“Person of Interest” made a return trip to Comic-Con this year, coming in after a very successful first season on CBS.  Taking over the very competitive Thursday at 9pm time slot, it’s emerged as the time slot leader and one of the networks strongest shows on a network full of very strong shows.  Among the people I got to talk in the press room for the show were series stars Michael Emerson (Finch) and Jim Caviezel (Reese).  

Michael and Jim seemed low key but in good spirits as they came to the table.  Probably because they were shooting late on “Person of Interest’s” season two opener and then flew into Comic-Con for this session.  Jim especially was in a borderline slap-happy mood.  You’ll see why in the upcoming interview.  The following is a full transcript of that interview, since video was not allowed for the session. 

Jim:  It’s pretty simple, he’s the smart one, I just shoot people.  

Michael:  Thanks for coming!
Regarding the next season, are there any teasers or spoilers?
Michael:  I thought when we started the show, there would be a typical network show and there would be standalone episodes.  But actually we’re developing quite a long story arc, kind of an uber story.  Not a lot to add about it, we’re very concerned with  backgrounds and flashbacks and all this business of the ongoing with “root” affair.  Even though do we have a person of interest every episode.  
What more are we going to learn about Mr. Finch this season? 
Michael: I don’t know, I wish I knew.  I’m assuming at some point we’ll learn how he got injured.
Jim:  You should go to that table over there, Jon Nolan’s.  
Michael:  I don’t know, they dole those things out in drips and drabs as you know, which is good policy I suppose for the storytellers.   Maybe this year we’ll dig into that. 
Let’s talk a little a bit about your relationship.  Sometimes you guys are almost like an old married couple.  What’s that like to play?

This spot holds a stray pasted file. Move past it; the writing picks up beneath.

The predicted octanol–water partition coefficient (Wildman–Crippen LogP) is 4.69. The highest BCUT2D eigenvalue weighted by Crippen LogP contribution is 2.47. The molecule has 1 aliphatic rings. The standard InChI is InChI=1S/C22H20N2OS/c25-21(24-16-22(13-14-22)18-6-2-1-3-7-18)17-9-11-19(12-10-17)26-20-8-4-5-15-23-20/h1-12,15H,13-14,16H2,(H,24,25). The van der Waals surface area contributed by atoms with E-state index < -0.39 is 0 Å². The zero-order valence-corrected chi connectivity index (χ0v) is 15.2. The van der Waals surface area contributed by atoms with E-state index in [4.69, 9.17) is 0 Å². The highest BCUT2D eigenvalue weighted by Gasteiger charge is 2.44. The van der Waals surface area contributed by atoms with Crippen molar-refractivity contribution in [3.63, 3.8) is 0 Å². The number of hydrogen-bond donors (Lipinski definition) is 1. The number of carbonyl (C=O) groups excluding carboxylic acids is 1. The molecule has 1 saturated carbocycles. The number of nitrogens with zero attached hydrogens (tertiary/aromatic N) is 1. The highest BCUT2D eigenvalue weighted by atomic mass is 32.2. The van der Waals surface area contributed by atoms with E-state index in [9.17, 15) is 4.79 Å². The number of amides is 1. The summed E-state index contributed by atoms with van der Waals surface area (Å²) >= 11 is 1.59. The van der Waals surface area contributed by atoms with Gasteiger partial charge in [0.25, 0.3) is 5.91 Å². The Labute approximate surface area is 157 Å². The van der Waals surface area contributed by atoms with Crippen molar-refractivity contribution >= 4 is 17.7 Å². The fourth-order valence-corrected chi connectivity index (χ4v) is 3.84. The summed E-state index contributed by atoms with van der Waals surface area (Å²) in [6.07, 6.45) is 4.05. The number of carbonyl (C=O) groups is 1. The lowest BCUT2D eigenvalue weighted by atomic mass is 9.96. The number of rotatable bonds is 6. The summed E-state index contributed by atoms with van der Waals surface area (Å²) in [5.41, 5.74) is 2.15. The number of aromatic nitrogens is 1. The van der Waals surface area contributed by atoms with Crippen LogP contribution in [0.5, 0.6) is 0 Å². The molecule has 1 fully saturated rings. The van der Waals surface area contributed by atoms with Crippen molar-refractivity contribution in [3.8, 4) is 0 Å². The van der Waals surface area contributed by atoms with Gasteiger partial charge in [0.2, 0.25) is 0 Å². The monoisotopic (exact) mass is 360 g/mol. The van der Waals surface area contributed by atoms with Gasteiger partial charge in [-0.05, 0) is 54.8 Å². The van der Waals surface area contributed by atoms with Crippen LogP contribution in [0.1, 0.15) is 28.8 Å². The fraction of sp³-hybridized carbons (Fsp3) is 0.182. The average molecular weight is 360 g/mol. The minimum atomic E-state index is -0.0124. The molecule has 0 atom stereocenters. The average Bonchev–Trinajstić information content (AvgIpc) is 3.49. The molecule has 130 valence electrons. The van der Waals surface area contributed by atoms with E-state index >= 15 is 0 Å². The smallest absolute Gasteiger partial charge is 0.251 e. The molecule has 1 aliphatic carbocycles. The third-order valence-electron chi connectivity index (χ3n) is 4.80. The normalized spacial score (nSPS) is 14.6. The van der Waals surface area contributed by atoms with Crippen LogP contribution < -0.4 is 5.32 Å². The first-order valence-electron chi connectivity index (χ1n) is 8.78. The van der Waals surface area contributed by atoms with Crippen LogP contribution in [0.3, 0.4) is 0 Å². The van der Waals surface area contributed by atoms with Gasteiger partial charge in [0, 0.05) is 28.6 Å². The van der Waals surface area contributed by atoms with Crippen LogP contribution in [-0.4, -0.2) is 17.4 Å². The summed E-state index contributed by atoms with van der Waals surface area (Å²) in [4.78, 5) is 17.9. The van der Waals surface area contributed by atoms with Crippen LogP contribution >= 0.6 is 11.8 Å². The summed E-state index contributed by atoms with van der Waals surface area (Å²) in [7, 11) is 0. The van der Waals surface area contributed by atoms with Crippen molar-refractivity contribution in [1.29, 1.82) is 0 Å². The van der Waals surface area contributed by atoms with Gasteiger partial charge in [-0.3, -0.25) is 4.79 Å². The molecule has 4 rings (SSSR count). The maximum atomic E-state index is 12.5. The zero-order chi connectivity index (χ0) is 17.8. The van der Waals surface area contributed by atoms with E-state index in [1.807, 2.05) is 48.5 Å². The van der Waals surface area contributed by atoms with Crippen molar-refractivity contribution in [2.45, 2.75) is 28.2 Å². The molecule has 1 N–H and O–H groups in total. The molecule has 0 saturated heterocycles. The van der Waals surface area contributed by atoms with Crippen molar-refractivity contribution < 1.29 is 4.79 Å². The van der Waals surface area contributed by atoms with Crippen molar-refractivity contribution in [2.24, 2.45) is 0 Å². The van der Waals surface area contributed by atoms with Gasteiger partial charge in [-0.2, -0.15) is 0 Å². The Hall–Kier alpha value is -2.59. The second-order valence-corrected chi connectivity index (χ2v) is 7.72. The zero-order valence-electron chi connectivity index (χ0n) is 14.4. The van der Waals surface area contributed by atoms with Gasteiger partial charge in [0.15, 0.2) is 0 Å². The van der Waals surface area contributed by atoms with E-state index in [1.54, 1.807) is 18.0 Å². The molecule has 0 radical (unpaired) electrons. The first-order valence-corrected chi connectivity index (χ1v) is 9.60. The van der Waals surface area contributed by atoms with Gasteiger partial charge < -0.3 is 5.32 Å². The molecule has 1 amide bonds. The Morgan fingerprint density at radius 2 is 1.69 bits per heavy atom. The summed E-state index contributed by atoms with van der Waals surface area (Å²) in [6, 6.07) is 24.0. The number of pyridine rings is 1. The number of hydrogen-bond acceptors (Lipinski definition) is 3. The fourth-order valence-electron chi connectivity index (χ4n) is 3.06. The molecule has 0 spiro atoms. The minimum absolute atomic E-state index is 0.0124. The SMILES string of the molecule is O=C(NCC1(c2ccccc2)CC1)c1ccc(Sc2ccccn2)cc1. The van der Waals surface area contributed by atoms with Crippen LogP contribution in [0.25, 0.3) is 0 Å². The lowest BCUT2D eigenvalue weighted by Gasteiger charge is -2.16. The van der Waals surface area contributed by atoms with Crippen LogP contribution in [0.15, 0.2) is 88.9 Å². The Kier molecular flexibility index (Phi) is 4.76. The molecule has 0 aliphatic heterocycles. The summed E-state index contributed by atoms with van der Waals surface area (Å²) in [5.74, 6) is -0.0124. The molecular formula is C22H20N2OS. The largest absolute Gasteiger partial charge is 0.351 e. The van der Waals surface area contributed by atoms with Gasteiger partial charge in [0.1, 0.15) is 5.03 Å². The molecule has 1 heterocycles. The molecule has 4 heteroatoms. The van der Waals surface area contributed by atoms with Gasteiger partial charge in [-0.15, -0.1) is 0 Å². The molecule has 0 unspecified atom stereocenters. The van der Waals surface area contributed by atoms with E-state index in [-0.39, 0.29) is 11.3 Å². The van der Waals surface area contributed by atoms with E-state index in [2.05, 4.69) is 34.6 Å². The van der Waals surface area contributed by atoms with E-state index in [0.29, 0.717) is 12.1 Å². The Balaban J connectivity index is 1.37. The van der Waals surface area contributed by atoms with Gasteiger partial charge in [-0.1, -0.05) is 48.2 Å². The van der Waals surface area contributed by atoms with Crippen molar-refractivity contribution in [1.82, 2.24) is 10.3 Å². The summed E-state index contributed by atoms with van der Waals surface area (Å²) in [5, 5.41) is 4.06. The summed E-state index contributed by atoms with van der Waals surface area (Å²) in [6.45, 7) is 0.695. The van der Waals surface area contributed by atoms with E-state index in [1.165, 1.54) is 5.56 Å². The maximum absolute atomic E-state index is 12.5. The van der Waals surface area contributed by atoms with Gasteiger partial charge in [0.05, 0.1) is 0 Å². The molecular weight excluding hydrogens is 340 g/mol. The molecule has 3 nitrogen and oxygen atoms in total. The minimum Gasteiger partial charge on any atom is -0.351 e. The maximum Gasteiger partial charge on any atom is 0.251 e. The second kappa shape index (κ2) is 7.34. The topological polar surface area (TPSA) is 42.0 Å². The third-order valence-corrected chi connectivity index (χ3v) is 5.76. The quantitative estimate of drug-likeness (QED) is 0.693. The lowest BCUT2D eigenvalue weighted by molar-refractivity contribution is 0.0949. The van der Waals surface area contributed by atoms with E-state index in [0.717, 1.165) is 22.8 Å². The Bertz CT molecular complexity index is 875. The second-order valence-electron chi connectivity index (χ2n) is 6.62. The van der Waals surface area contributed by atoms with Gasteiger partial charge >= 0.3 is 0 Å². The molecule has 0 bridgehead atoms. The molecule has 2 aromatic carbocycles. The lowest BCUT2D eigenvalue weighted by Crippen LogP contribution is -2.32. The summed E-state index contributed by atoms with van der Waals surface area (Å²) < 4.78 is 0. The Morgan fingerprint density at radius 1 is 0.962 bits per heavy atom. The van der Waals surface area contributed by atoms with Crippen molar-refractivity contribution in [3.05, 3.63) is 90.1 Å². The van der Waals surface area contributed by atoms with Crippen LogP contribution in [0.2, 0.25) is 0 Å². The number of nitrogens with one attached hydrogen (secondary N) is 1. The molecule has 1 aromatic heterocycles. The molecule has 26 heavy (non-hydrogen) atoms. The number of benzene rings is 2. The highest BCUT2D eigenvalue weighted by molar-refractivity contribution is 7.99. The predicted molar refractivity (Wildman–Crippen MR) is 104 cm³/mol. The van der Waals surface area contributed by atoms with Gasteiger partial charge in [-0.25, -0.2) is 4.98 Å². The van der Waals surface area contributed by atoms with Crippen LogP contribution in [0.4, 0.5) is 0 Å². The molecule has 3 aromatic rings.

Jim:  I think a lot of the brilliance of it is the writers picking up our mannerisms.  It just seems it started happening. 
Michael:  It’s true, they notice some of the things about how we are together when we’re not on the set.  They’ll incorporate that stuff.  They’ve gotten to know us each better as actors so they can write toward our strengths.  They watch carefully the things we bring or interpretations we bring to scenes and they’ll write toward it.  It’s good that way but it is a balancing act too.  At the end of the day they’re men on a long drawn-out suicide mission, but do they like to temper it with a baby episode, an ecstasy episode, those sorts of things. 
Off camera, do you guys have a similar “odd couple” relationship?  
Jim:  I love this guy.  If there’s anyone I’m the odd one.  What I love about the show is I came in at only having the twenty years of film experience shooting movies.  Coming into this was Jonah (Jonathan Nolan) who also came in and said ‘Look do you want to bring film to television?’ Now the show did 80 setups and now we do 140 setups in an episode.  The coverage is extraordinary, it’s a challenge.  People come up and say “That’s amazing you did,” and I said  “Well amazing things happen, I’m embarrassed.”